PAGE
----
A Lasting Power of Attorney (LPA) is a legal document which allows you to appoint a person or people who you trust (known as an attorney) to make certain decisions on your behalf should you become incapable in the future.

Benefits of making an LPA

There are a number of reasons you may wish to make an LPA:
  • It can be reassuring to know that if you are unable to make a decision for yourself in the future, your chosen person (s) will make these decisions for you.

  • Making an LPA ensures that the person (s) you want to make decisions for you will be able to do so. This prevents a stranger, or someone you may not trust, from having this power.

  • An LPA can reduce problems that may occur in the future. It can be more expensive and time consuming for family and friends to try and to gain a similar power in the future through the Court of Protection.

  • Making an LPA can help prompt discussions with your family or others about your future wishes.

  • Making an LP can be seen as insurance for your future.

  • There are two different types of LPA: Property and Financial Affairs and Health and Welfare. These are two different and separate documents dealing with different aspects of decision making. You can choose to make one or both.

    Property and Financial Affairs LPA

    If there comes a time when you can’t manage your finances anymore a Property and Financial Affairs LPA will allow your attorney(s) to deal with this on your behalf. This could include paying your bills, collecting your income or benefits, or selling your house. You can restrict the scope of what your attorney(s) can and cannot do by placing restrictions in the document.

    You can also choose to allow your attorney (s) to act as soon as the document is registered rather than just when it has been deemed you no longer have capacity. This is beneficial for example, should you have a stroke, very often sufferers do not lose mental capacity but are physically unable to deal with their affairs, if the LPA was restricted only to be used when you have lost capacity this renders the document useless.

    Health and Welfare LPA

    This LPA allows the attorney(s) to make decisions in respect of your health and welfare. This includes making decisions about where you live, day to day care including your diet and what you wear. This LPA can only be used when you don’t have the capacity to make decisions about your own welfare.

    The Health and Welfare LPA allows you to give instructions to your attorney(s) with regard to accepting or refusing life sustaining treatment. You will be asked whether or not you wish to do this on the form and it will need to be stated clearly.

    Common Questions

    If I complete the forms now, does it mean I will no longer be able to make decisions for myself?

    LPA’s are governed by the Mental Capacity Act 2005 and the attorney(s) you appoint must follow the five principles:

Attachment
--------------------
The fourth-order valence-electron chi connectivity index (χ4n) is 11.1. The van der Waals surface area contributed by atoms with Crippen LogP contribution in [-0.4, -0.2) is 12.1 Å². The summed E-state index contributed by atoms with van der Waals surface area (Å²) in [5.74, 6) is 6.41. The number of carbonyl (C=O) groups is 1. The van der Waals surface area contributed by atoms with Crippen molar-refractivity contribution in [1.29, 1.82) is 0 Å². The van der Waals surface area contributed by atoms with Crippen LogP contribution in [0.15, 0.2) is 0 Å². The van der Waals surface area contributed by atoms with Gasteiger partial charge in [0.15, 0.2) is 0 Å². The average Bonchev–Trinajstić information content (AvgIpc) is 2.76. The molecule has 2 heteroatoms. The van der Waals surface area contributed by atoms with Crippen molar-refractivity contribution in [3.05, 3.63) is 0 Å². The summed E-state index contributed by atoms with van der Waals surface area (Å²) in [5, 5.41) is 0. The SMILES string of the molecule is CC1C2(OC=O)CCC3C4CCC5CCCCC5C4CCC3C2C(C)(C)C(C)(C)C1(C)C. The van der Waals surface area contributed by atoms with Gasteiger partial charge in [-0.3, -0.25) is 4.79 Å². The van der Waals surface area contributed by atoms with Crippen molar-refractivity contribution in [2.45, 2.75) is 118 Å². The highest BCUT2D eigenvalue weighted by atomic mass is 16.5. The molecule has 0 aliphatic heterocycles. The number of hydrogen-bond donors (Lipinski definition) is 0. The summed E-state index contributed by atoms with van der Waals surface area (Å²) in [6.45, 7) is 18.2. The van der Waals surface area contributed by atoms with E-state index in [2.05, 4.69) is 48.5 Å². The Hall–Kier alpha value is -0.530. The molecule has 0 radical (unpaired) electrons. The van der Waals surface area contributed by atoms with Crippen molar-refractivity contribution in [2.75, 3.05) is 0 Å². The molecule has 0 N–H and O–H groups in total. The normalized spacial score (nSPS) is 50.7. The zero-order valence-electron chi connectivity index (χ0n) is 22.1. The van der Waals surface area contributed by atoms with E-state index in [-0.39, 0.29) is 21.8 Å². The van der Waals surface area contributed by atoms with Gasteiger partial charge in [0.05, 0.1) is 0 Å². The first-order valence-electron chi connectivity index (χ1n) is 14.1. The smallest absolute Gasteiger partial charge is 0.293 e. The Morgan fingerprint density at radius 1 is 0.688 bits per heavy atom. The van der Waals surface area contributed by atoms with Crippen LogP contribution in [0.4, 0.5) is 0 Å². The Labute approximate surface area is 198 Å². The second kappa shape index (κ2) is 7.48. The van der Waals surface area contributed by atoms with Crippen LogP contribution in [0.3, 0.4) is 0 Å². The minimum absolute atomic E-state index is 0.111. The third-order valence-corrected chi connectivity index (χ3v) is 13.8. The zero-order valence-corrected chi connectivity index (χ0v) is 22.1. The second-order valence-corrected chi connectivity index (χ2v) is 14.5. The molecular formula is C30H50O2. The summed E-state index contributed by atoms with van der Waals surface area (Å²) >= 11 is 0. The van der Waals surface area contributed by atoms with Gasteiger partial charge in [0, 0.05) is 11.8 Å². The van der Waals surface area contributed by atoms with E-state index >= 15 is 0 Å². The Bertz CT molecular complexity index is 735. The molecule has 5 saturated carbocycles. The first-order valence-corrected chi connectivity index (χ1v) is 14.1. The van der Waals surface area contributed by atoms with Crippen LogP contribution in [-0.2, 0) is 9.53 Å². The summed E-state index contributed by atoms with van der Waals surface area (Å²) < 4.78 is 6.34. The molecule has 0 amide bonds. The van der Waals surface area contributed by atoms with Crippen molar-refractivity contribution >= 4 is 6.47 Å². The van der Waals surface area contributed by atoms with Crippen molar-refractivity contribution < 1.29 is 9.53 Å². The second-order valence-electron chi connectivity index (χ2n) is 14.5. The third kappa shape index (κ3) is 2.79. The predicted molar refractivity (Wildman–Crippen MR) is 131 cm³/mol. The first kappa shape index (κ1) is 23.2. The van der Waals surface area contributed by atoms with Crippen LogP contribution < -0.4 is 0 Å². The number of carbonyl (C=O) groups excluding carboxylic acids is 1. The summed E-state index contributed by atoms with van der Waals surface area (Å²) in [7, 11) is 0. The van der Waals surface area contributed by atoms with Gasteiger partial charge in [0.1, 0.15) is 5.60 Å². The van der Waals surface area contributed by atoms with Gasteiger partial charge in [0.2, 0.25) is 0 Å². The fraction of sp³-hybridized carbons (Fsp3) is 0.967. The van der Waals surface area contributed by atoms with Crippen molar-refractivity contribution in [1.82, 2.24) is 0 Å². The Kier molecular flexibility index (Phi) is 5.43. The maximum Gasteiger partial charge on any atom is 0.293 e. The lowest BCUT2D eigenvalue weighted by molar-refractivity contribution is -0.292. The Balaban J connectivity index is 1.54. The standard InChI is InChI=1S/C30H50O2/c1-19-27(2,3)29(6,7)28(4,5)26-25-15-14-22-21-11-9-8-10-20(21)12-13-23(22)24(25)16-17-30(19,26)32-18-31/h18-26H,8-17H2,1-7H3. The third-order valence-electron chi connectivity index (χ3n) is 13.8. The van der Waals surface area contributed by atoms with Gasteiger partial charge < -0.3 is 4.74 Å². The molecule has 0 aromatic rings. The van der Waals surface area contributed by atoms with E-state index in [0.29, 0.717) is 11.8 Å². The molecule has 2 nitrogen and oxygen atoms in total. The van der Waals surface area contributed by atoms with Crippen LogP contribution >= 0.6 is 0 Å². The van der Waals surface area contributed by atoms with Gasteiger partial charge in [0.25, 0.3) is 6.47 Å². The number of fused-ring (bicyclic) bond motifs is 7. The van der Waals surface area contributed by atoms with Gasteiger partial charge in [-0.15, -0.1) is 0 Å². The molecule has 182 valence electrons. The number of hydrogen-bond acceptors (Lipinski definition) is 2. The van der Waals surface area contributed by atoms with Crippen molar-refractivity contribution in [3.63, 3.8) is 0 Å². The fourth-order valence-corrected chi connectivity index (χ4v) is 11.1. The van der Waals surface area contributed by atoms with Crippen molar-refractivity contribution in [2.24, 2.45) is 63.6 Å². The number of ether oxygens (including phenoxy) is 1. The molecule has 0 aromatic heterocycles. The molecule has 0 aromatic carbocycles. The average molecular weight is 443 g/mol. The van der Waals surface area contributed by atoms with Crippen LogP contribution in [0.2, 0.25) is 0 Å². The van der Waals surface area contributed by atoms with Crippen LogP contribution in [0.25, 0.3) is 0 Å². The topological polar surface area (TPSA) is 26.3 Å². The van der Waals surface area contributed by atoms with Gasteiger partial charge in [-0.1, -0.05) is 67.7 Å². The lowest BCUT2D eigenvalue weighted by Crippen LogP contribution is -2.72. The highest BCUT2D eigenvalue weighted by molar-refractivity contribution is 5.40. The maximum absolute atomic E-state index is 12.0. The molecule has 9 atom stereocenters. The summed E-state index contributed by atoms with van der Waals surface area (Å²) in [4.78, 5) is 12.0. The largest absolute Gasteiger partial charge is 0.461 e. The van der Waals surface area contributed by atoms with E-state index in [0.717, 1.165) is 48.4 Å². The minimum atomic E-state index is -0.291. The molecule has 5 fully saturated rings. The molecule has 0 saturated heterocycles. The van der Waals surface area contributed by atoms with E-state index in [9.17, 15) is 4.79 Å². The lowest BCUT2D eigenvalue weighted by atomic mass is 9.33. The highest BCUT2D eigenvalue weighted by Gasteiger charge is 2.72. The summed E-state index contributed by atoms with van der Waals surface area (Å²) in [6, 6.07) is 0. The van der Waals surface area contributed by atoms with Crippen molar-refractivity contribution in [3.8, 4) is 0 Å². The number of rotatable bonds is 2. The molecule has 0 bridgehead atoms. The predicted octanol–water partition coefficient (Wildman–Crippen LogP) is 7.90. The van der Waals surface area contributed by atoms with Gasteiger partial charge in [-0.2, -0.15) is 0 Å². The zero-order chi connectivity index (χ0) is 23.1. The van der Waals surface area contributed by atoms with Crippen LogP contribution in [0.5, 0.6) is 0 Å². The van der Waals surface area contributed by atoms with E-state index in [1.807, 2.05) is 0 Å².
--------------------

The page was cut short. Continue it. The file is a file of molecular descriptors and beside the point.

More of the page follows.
• Your attorneys must assume that you can make your own decisions unless it is established that you cannot do so.

  • Your attorneys must help you to make as many of your own decisions as you can. They must take all practical steps to help you make a decision. They can only treat you as unable to make a decision if they have not succeeded in helping you make a decision through those steps.

  • Your attorneys must not treat you as unable to make a decision simply because you make an unwise decision.

  • Your attorneys must act and make decisions in your best interests when you are unable to make a decision.

  • Before your attorneys make a decision to act for you, they must consider whether they can make the decision or act in a way that is less restrictive of your rights and freedom but still achieves the purpose.

  • This does not mean that from the moment you complete the forms your attorney(s) take over making decisions for you.

    What happens if I don’t make an LPA and I lose capacity?

    In this case someone may apply to the Court of Protection to become your Deputy. This can give them similar powers to that of an attorney. A relative or friend can apply to become your Deputy, or a professional may be appointed.

    The process is a lot more lengthy, time consuming and expensive. There are also ongoing requirements such as paying an annual fee, submitting an annual report and keeping records of all your finances that are not required had you registered an LPA.

    What happens if I fall out with my attorneys?

    Like a Will, an LPA can be cancelled at any time, provided you retain capacity.

    Can my attorneys change my Will?

    No, your attorneys cannot use your LPA to change your Will. The LPA will expire on your death and must be returned to the Office of the Public Guardian (OPG).